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Recruitment, Revenue and Risks: Navigating Intercollegiate Esports
Competitive gaming or esports has rapidly found its own place in the sports and entertainment landscape in recent years. By some estimates the esports industry will by 2022 have 300 million viewers and be on par with NFL viewership. The growth also has gained a foothold on college campuses. Intercollegiate esports have grown exponentially in the last five years, both in terms of the number of schools sponsoring esports teams and an increase in schools introducing majors and courses of study focused on esports business and management.
Esports programs benefit colleges and universities by, among other things, enhancing recruitment and retention, adding to diversity and inclusion and potentially creating a new revenue stream. Like with all new ventures, however, collegiate decision-makers and legal/compliance departments must consider the legal and practical problems involved in implementing and maintaining an esports program, in complying with the different rules of intercollegiate regulatory bodies and state laws that affect esports and in formulating transparent policies that are understandable by all stakeholders – the college or university, the participants, the fans, sponsors, media and alumni.
The Goulston & Storrs College Sports Law Practice keenly is aware of the legal issues involved in esports. We partner with schools in guiding them through the regulatory and statutory maze, helping to create a diverse and inclusive program and implementing and maintaining an esports program that is consistent with the college or university’s culture and values. In this advisory, we summarize a number of the advantages of an esports program for colleges and universities and examine some of the risks, including the regulatory and compliance issues involved in esports as well as the risks of permitting sports betting.
The Growth of Esports at Colleges and Universities
In the past three years, the number of intercollegiate esports programs has increased tenfold from forty to over four hundred. Moreover, with this dynamic growth also has come opportunities for revenue growth from traditional sources such as admissions and fees for entering and viewing esports contests and non-traditional sources such as commercial licensing of name, image and likeness (NIL) and, if permitted, wagering. Due to low startup costs and general popular attention, it is expected that the number of intercollegiate sports programs will increase in the near term.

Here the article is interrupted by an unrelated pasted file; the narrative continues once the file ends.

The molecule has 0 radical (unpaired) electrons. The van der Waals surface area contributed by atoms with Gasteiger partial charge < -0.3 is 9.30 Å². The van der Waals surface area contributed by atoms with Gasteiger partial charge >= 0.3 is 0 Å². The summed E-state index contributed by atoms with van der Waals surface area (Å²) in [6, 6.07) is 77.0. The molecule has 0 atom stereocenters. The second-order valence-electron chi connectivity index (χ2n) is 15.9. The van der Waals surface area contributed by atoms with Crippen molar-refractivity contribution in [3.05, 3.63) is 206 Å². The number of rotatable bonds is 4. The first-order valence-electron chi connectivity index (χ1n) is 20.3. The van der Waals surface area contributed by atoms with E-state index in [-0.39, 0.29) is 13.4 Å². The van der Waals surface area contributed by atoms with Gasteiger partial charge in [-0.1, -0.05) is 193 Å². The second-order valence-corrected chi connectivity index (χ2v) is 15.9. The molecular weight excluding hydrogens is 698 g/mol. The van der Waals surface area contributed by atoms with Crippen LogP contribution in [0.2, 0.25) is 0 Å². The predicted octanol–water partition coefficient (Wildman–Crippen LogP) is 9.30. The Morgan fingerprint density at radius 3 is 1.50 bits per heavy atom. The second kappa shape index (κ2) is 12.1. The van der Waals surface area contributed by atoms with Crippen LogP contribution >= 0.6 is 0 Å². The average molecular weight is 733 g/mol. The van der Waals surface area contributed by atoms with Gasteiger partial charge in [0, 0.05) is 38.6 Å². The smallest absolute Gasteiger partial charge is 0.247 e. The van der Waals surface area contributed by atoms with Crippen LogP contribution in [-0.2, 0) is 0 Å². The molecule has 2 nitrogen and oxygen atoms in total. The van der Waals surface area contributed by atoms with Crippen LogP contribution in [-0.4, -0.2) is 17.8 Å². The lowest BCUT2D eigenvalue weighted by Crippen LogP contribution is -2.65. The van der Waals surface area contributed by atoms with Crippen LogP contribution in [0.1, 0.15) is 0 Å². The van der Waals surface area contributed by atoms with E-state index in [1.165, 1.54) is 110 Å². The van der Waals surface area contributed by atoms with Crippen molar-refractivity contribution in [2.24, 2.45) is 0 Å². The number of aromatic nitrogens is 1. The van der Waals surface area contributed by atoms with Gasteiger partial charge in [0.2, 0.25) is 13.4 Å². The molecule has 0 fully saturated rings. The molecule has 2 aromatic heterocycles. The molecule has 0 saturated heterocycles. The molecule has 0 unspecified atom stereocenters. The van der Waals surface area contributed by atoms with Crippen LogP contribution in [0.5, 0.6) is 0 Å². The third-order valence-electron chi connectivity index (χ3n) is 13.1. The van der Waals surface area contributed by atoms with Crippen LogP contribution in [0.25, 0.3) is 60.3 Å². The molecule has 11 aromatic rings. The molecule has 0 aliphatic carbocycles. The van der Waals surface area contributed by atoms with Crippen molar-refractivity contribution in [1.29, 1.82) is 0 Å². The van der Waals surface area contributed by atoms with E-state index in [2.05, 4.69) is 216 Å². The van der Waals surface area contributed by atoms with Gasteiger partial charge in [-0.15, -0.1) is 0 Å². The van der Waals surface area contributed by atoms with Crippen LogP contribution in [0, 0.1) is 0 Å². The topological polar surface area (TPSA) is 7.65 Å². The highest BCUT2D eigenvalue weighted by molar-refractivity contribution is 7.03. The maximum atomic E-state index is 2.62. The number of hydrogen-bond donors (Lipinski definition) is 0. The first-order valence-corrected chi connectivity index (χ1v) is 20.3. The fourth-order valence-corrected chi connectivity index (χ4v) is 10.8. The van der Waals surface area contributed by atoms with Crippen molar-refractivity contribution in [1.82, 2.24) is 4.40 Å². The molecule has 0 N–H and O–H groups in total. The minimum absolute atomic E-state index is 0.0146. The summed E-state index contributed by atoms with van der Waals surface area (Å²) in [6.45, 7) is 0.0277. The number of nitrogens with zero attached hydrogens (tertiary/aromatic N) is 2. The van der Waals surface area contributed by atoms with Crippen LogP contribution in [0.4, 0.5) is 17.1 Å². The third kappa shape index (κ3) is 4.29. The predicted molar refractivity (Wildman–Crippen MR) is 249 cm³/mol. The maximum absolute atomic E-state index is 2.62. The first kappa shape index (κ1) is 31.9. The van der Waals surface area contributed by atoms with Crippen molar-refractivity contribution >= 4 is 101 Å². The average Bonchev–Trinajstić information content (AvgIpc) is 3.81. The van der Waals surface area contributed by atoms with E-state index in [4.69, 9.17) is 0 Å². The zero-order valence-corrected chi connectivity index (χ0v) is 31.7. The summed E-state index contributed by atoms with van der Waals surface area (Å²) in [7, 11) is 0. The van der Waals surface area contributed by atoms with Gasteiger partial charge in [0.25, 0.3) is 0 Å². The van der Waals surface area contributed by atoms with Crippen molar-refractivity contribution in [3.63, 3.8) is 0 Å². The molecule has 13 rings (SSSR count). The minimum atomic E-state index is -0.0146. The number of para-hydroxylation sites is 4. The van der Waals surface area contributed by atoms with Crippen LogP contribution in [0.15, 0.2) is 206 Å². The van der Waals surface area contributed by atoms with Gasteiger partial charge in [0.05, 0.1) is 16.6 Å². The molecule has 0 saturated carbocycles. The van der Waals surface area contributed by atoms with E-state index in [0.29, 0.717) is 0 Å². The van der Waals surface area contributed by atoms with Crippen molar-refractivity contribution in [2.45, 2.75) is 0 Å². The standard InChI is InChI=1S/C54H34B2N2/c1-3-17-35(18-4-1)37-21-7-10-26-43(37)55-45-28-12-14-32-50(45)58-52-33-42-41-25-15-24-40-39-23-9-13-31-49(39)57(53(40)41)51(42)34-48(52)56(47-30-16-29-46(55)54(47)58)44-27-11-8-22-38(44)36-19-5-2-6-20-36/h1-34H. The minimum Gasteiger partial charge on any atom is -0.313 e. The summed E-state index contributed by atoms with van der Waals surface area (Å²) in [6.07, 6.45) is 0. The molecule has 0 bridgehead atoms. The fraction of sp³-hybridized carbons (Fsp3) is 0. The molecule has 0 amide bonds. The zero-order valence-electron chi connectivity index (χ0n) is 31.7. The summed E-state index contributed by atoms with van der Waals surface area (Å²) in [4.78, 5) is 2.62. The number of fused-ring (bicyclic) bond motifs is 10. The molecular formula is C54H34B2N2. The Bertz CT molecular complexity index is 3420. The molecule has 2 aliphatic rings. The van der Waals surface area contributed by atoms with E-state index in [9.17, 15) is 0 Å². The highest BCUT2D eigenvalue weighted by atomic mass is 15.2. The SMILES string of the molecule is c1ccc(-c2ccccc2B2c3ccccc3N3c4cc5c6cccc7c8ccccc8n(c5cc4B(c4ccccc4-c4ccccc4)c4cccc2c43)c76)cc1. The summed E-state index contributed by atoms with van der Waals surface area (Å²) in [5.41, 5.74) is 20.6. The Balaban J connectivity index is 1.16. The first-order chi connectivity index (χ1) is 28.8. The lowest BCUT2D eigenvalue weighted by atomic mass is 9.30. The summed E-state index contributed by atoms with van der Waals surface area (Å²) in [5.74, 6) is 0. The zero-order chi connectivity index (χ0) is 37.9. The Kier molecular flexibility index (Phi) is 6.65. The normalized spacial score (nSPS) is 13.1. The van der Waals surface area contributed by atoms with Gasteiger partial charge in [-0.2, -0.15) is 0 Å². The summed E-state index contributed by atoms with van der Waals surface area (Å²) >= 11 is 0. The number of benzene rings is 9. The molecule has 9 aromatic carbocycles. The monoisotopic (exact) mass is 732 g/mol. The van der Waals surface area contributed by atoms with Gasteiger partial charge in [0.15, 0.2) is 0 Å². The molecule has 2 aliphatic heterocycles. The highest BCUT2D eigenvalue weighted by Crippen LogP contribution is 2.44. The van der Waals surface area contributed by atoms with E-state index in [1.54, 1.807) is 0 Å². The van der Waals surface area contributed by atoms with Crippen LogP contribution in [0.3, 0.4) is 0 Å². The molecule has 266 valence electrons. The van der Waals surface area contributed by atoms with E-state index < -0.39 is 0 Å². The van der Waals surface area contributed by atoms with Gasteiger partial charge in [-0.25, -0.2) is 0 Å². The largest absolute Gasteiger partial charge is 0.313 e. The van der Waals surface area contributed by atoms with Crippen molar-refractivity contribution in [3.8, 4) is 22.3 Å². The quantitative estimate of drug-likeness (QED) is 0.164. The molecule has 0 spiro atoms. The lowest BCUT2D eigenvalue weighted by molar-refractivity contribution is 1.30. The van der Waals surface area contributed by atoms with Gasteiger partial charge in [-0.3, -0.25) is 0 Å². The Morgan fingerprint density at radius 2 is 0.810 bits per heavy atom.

Esports offer a variety of avenues for a school to generate revenue: selling tickets to live events held in esports stadiums as well as virtual streams of competitions, naming rights for esports stadia and arenas, sale of merchandise relating to the team and corporate sponsorships. For example, the University of Kentucky has partnered with JMI Sports for the naming rights to its new esports facility, and with esports company Gen.G with the goals of diversifying esports. The University’s five-year goal is to increase the revenue stream from esports to exceed the high six figures.
Recruitment, Retention, and Revenue
Esports can benefit educational institutions in, among other things, increasing student recruitment and retention, offering an opportunity for greater recognition, especially among smaller schools, and the promise of esports programs generating multiple streams of revenue. For example, Robert Morris University of Illinois launched the country’s first esports varsity program in 2014, reportedly received 7,000 emails from interested applicants from around the world. In 2018, Ashland University’s esports program was featured on Good Morning America and attracted over 500 applications from prospective students who wanted to participate in esports. And, the type of students that esports tend to attract – STEM students, engineers, international students – are attractive to schools.
Beyond attracting the curiosity and attention of prospective students, colleges and universities with esports programs have lured some students out of their dorm rooms and virtual communities into common areas by facilitating greater interaction with other students and improvement on overall college life. For example, a dozen Southern Baptist University students helped sponsor a six-hour esports expo in 2017 which drew some 200 people despite bad weather on the day of the event. As a result of the expo, a Twitch homepage featured SBU for hours and garnered more than 70,000 views of the feed – demonstrating that the community building and retention aspects of esports also help drive recognition of the school overall through social media and other online venues.